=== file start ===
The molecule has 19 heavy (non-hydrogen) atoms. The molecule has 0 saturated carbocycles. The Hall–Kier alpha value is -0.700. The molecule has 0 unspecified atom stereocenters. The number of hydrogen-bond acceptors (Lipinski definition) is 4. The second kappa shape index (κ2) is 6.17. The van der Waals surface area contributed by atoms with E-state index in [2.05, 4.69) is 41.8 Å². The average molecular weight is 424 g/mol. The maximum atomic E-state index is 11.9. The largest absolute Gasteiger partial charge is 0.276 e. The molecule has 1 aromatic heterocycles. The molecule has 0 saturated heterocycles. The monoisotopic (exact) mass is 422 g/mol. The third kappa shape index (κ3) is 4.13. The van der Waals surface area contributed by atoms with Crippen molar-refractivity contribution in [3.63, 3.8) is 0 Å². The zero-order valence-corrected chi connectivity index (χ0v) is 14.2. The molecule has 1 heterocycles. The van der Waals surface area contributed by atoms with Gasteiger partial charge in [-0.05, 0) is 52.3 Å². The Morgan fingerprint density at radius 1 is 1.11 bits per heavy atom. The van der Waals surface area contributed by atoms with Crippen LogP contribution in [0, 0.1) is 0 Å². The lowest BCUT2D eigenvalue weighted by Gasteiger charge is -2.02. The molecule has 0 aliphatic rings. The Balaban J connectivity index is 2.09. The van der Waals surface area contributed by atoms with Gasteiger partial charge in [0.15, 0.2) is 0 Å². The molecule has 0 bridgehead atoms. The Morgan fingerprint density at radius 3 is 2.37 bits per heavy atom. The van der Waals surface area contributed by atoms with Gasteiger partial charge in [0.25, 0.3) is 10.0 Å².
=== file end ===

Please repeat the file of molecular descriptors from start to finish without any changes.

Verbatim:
The molecule has 19 heavy (non-hydrogen) atoms. The molecule has 0 saturated carbocycles. The Hall–Kier alpha value is -0.700. The molecule has 0 unspecified atom stereocenters. The number of hydrogen-bond acceptors (Lipinski definition) is 4. The second kappa shape index (κ2) is 6.17. The van der Waals surface area contributed by atoms with E-state index in [2.05, 4.69) is 41.8 Å². The average molecular weight is 424 g/mol. The maximum atomic E-state index is 11.9. The largest absolute Gasteiger partial charge is 0.276 e. The molecule has 1 aromatic heterocycles. The molecule has 0 saturated heterocycles. The monoisotopic (exact) mass is 422 g/mol. The third kappa shape index (κ3) is 4.13. The van der Waals surface area contributed by atoms with Crippen molar-refractivity contribution in [3.63, 3.8) is 0 Å². The zero-order valence-corrected chi connectivity index (χ0v) is 14.2. The molecule has 1 heterocycles. The van der Waals surface area contributed by atoms with Gasteiger partial charge in [-0.05, 0) is 52.3 Å². The Morgan fingerprint density at radius 1 is 1.11 bits per heavy atom. The van der Waals surface area contributed by atoms with Crippen LogP contribution in [0, 0.1) is 0 Å². The lowest BCUT2D eigenvalue weighted by Gasteiger charge is -2.02. The molecule has 0 aliphatic rings. The Balaban J connectivity index is 2.09. The van der Waals surface area contributed by atoms with Gasteiger partial charge in [0.15, 0.2) is 0 Å². The molecule has 0 bridgehead atoms. The Morgan fingerprint density at radius 3 is 2.37 bits per heavy atom. The van der Waals surface area contributed by atoms with Gasteiger partial charge in [0.25, 0.3) is 10.0 Å².